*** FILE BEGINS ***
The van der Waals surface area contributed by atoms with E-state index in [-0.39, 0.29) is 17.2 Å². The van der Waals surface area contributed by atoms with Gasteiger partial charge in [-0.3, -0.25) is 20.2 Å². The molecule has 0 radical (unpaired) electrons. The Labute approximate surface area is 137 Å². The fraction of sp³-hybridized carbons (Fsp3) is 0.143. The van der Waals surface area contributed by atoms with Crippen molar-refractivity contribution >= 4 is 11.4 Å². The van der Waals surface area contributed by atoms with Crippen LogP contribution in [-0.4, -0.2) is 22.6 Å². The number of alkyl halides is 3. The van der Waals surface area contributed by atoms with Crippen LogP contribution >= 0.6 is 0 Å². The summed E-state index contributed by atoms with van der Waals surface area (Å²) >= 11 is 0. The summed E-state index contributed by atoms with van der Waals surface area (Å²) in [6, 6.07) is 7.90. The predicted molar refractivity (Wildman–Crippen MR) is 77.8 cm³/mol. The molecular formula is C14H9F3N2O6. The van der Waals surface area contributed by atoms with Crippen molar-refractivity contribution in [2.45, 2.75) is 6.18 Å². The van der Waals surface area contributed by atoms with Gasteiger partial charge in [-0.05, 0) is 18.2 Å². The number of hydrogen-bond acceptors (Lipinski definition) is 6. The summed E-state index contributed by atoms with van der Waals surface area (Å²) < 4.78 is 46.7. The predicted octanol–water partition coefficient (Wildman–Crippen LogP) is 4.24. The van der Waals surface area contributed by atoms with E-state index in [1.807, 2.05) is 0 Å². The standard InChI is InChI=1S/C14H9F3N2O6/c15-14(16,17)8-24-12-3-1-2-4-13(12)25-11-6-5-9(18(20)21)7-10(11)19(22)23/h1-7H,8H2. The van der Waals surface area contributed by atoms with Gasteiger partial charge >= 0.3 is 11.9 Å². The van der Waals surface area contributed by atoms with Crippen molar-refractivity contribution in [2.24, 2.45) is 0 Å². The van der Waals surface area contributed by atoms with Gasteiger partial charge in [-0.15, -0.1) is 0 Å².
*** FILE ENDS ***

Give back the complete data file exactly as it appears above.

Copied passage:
The van der Waals surface area contributed by atoms with E-state index in [-0.39, 0.29) is 17.2 Å². The van der Waals surface area contributed by atoms with Gasteiger partial charge in [-0.3, -0.25) is 20.2 Å². The molecule has 0 radical (unpaired) electrons. The Labute approximate surface area is 137 Å². The fraction of sp³-hybridized carbons (Fsp3) is 0.143. The van der Waals surface area contributed by atoms with Crippen molar-refractivity contribution >= 4 is 11.4 Å². The van der Waals surface area contributed by atoms with Crippen LogP contribution in [-0.4, -0.2) is 22.6 Å². The number of alkyl halides is 3. The van der Waals surface area contributed by atoms with Crippen LogP contribution >= 0.6 is 0 Å². The summed E-state index contributed by atoms with van der Waals surface area (Å²) >= 11 is 0. The summed E-state index contributed by atoms with van der Waals surface area (Å²) in [6, 6.07) is 7.90. The predicted molar refractivity (Wildman–Crippen MR) is 77.8 cm³/mol. The molecular formula is C14H9F3N2O6. The van der Waals surface area contributed by atoms with Crippen molar-refractivity contribution in [2.45, 2.75) is 6.18 Å². The van der Waals surface area contributed by atoms with Gasteiger partial charge in [-0.05, 0) is 18.2 Å². The number of hydrogen-bond acceptors (Lipinski definition) is 6. The summed E-state index contributed by atoms with van der Waals surface area (Å²) < 4.78 is 46.7. The predicted octanol–water partition coefficient (Wildman–Crippen LogP) is 4.24. The van der Waals surface area contributed by atoms with E-state index in [1.807, 2.05) is 0 Å². The standard InChI is InChI=1S/C14H9F3N2O6/c15-14(16,17)8-24-12-3-1-2-4-13(12)25-11-6-5-9(18(20)21)7-10(11)19(22)23/h1-7H,8H2. The van der Waals surface area contributed by atoms with Gasteiger partial charge >= 0.3 is 11.9 Å². The van der Waals surface area contributed by atoms with Crippen molar-refractivity contribution in [2.24, 2.45) is 0 Å². The van der Waals surface area contributed by atoms with Gasteiger partial charge in [-0.15, -0.1) is 0 Å².